They make a lovely evergreen hedge. I'm hoping because of their dense limb structure I can use them to protect some of the garden from the deer at our property. The first ones we planted (in 1999) grew about 20' tall before we pruned them, so the deer should not be able to jump them or go through them. (That's my hope!)

Fleur, here's the full size pic:

Thumb of 2018-11-16/greenappleagnes/d47360

Leon, I agree! This has been a great source for finding new plants. Smiling
Name: Stan
Florida Panhandle (Defuniak Sp (Zone 8b)
Region: Florida Region: Gulf Coast Enjoys or suffers hot summers Daylilies Lilies Keeps Horses
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GaNinFl
Nov 16, 2018 7:28 AM CST
Thumbs up Thumbs up for a great banner, Casey
Stan
(Georgia Native in Florida)
http://garden.org/blogs/view/G...
Name: Ann ~Heat zn 9, Sunset
North Fl. (Zone 8b)
Garden Sages Native Plants and Wildflowers Xeriscape Organic Gardener I was one of the first 300 contributors to the plant database! Garden Ideas: Master Level
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flaflwrgrl
Nov 16, 2018 9:24 AM CST
@greenappleagnes
Yes, Casey, I have 2 at present. I 1st learned of these & fell in love with them in the early 80's when I lived west of Tallahassee & worked for a landscaper. They were commonly called Tea Olive, at least that's all I ever heard them being called. Then I moved back to the Palm Beach/Martin County areas & you could not find them there. No one had them, no one seemed to have ever heard of them.

Here, where I now live, they are more commonly called Sweet Olive rather than Tea Olive. Still -- Osmanthus fragrans.

Someone asked about the fragrance. I think the tea in the common name best describes it (to me). It has a tea leaf fragrance running among the sweet fragrance. I find it a quite unique combination. This isn't just SWEET - it's more than that & the tea scent moderates the sweet scent in such a way as to prevent the sweet from becoming overwhelming, sickening, make you gag sweet, because make no mistake about it, these blooms have a powerful, powerful scent. You do not need a lot of them in order to saturate your yard with beautiful scent.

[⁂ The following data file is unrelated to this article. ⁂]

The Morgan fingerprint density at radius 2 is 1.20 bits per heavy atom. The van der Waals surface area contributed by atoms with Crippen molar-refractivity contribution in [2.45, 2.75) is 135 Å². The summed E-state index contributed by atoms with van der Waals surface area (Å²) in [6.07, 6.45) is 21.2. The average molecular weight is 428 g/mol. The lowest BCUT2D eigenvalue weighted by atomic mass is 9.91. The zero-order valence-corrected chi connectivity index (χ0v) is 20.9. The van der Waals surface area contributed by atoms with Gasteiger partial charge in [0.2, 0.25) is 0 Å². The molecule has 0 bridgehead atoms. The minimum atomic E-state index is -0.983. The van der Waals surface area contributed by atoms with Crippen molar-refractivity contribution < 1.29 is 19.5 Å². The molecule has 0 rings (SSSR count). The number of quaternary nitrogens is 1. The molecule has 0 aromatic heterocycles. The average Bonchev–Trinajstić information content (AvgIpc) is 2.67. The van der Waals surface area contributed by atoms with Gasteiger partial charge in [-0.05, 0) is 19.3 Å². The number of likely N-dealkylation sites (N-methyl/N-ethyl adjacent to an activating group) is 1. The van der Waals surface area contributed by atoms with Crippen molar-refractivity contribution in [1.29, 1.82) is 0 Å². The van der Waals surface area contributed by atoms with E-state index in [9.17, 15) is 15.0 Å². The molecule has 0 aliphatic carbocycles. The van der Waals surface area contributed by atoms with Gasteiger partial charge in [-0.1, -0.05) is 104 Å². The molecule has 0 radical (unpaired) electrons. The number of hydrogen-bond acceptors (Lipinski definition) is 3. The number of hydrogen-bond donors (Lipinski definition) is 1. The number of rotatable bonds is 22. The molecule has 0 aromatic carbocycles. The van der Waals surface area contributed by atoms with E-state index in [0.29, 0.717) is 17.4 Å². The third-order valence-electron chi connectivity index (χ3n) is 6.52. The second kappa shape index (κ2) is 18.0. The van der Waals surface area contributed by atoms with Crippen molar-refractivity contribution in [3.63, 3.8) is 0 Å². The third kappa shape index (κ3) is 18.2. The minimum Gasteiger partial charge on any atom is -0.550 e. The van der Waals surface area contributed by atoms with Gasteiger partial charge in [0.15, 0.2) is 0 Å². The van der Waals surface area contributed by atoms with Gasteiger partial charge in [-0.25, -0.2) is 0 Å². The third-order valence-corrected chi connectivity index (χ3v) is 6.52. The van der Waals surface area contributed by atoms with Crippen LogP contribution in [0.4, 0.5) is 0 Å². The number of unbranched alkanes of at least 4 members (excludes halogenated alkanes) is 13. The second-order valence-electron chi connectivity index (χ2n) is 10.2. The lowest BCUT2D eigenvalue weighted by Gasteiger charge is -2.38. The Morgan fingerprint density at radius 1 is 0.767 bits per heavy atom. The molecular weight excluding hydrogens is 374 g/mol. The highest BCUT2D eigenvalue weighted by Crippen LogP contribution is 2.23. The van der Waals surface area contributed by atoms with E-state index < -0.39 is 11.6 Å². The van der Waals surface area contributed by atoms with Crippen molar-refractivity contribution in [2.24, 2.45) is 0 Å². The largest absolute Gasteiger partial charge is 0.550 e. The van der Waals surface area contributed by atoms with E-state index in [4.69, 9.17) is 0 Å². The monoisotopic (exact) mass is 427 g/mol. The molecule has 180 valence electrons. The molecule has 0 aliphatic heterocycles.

"The American creed has no more devoted adherents than those who have been historically denied its promises, and no more fair-weather friends than those who have taken them for granted."
~~~Adam Serwer~~~
Name: Casey
North Carolina (Zone 7b)
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greenappleagnes
Nov 17, 2018 7:37 AM CST
Thank you @GaNinFl!

Ann - thank you for the great response! I find the same thing here, no one knows what they are. It amazes me landscapers in the area don't use them more. And your description of the scent is perfect. Sweet, but not sugary. This past season was the most prolific blooming season yet. (I think it was related to all the rain we received.) There were so many blooms and the ground below was a blanket of white. It was wonderful.

Name: Casey
North Carolina (Zone 7b)
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greenappleagnes
Nov 17, 2018 7:49 AM CST
Oh! And thank you to all for the thumbs up!!! Hurray!